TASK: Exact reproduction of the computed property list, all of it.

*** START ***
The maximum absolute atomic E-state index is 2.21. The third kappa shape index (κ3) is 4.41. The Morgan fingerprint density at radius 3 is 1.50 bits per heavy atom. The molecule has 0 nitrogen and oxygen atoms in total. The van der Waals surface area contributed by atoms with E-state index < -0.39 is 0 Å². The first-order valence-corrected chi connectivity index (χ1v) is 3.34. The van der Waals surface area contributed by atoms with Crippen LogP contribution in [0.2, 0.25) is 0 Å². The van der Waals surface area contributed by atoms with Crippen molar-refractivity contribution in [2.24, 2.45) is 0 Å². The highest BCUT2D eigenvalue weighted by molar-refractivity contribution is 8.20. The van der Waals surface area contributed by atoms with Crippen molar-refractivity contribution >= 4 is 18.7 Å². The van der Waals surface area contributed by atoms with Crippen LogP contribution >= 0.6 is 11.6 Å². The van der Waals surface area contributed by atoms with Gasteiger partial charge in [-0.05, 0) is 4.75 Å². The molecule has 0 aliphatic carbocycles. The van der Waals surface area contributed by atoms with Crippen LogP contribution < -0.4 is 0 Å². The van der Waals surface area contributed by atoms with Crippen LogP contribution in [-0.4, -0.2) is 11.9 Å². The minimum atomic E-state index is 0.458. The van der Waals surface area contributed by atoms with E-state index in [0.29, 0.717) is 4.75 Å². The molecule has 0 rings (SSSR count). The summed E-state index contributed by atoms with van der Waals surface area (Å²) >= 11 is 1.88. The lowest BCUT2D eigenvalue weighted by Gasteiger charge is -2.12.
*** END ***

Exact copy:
The maximum absolute atomic E-state index is 2.21. The third kappa shape index (κ3) is 4.41. The Morgan fingerprint density at radius 3 is 1.50 bits per heavy atom. The molecule has 0 nitrogen and oxygen atoms in total. The van der Waals surface area contributed by atoms with E-state index < -0.39 is 0 Å². The first-order valence-corrected chi connectivity index (χ1v) is 3.34. The van der Waals surface area contributed by atoms with Crippen LogP contribution in [0.2, 0.25) is 0 Å². The van der Waals surface area contributed by atoms with Crippen molar-refractivity contribution in [2.24, 2.45) is 0 Å². The highest BCUT2D eigenvalue weighted by molar-refractivity contribution is 8.20. The van der Waals surface area contributed by atoms with Crippen molar-refractivity contribution >= 4 is 18.7 Å². The van der Waals surface area contributed by atoms with Crippen LogP contribution >= 0.6 is 11.6 Å². The van der Waals surface area contributed by atoms with Gasteiger partial charge in [-0.05, 0) is 4.75 Å². The molecule has 0 aliphatic carbocycles. The van der Waals surface area contributed by atoms with Crippen LogP contribution < -0.4 is 0 Å². The van der Waals surface area contributed by atoms with Crippen LogP contribution in [-0.4, -0.2) is 11.9 Å². The minimum atomic E-state index is 0.458. The van der Waals surface area contributed by atoms with E-state index in [0.29, 0.717) is 4.75 Å². The molecule has 0 rings (SSSR count). The summed E-state index contributed by atoms with van der Waals surface area (Å²) >= 11 is 1.88. The lowest BCUT2D eigenvalue weighted by Gasteiger charge is -2.12.